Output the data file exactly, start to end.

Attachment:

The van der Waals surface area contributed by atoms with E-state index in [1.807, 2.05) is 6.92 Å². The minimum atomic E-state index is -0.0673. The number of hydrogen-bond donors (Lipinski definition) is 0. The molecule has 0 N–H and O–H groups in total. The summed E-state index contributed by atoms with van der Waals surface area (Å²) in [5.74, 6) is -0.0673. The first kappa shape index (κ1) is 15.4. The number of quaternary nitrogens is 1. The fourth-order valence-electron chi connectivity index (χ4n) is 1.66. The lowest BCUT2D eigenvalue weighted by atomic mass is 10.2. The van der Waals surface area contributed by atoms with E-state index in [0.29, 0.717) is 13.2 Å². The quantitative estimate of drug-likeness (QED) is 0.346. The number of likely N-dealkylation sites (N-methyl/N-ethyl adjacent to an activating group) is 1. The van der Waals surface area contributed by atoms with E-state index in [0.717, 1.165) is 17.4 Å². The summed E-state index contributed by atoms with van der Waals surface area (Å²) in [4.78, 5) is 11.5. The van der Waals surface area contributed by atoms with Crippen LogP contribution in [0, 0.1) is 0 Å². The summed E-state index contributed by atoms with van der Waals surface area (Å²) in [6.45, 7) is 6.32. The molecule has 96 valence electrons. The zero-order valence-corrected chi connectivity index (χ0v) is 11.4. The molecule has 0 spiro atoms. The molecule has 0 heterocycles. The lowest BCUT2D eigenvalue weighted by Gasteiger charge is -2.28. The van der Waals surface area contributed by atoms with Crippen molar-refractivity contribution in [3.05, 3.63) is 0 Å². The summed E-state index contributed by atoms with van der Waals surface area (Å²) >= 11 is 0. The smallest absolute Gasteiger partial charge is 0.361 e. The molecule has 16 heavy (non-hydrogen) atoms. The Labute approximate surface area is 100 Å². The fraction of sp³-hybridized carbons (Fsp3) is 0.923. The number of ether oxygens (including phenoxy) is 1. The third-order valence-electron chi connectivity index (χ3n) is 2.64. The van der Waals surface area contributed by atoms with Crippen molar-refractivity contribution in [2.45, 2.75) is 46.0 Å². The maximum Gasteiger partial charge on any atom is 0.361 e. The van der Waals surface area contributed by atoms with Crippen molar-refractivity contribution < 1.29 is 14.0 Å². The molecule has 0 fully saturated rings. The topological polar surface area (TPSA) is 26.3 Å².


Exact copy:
The van der Waals surface area contributed by atoms with E-state index in [1.807, 2.05) is 6.92 Å². The minimum atomic E-state index is -0.0673. The number of hydrogen-bond donors (Lipinski definition) is 0. The molecule has 0 N–H and O–H groups in total. The summed E-state index contributed by atoms with van der Waals surface area (Å²) in [5.74, 6) is -0.0673. The first kappa shape index (κ1) is 15.4. The number of quaternary nitrogens is 1. The fourth-order valence-electron chi connectivity index (χ4n) is 1.66. The lowest BCUT2D eigenvalue weighted by atomic mass is 10.2. The van der Waals surface area contributed by atoms with E-state index in [0.29, 0.717) is 13.2 Å². The quantitative estimate of drug-likeness (QED) is 0.346. The number of likely N-dealkylation sites (N-methyl/N-ethyl adjacent to an activating group) is 1. The van der Waals surface area contributed by atoms with E-state index in [0.717, 1.165) is 17.4 Å². The summed E-state index contributed by atoms with van der Waals surface area (Å²) in [4.78, 5) is 11.5. The van der Waals surface area contributed by atoms with Crippen LogP contribution in [0, 0.1) is 0 Å². The summed E-state index contributed by atoms with van der Waals surface area (Å²) in [6.45, 7) is 6.32. The molecule has 96 valence electrons. The zero-order valence-corrected chi connectivity index (χ0v) is 11.4. The molecule has 0 spiro atoms. The molecule has 0 heterocycles. The lowest BCUT2D eigenvalue weighted by Gasteiger charge is -2.28. The van der Waals surface area contributed by atoms with Crippen molar-refractivity contribution in [3.05, 3.63) is 0 Å². The summed E-state index contributed by atoms with van der Waals surface area (Å²) >= 11 is 0. The smallest absolute Gasteiger partial charge is 0.361 e. The molecule has 16 heavy (non-hydrogen) atoms. The Labute approximate surface area is 100 Å². The fraction of sp³-hybridized carbons (Fsp3) is 0.923. The number of ether oxygens (including phenoxy) is 1. The third-order valence-electron chi connectivity index (χ3n) is 2.64. The van der Waals surface area contributed by atoms with Crippen molar-refractivity contribution in [2.45, 2.75) is 46.0 Å². The maximum Gasteiger partial charge on any atom is 0.361 e. The van der Waals surface area contributed by atoms with Crippen molar-refractivity contribution < 1.29 is 14.0 Å². The molecule has 0 fully saturated rings. The topological polar surface area (TPSA) is 26.3 Å².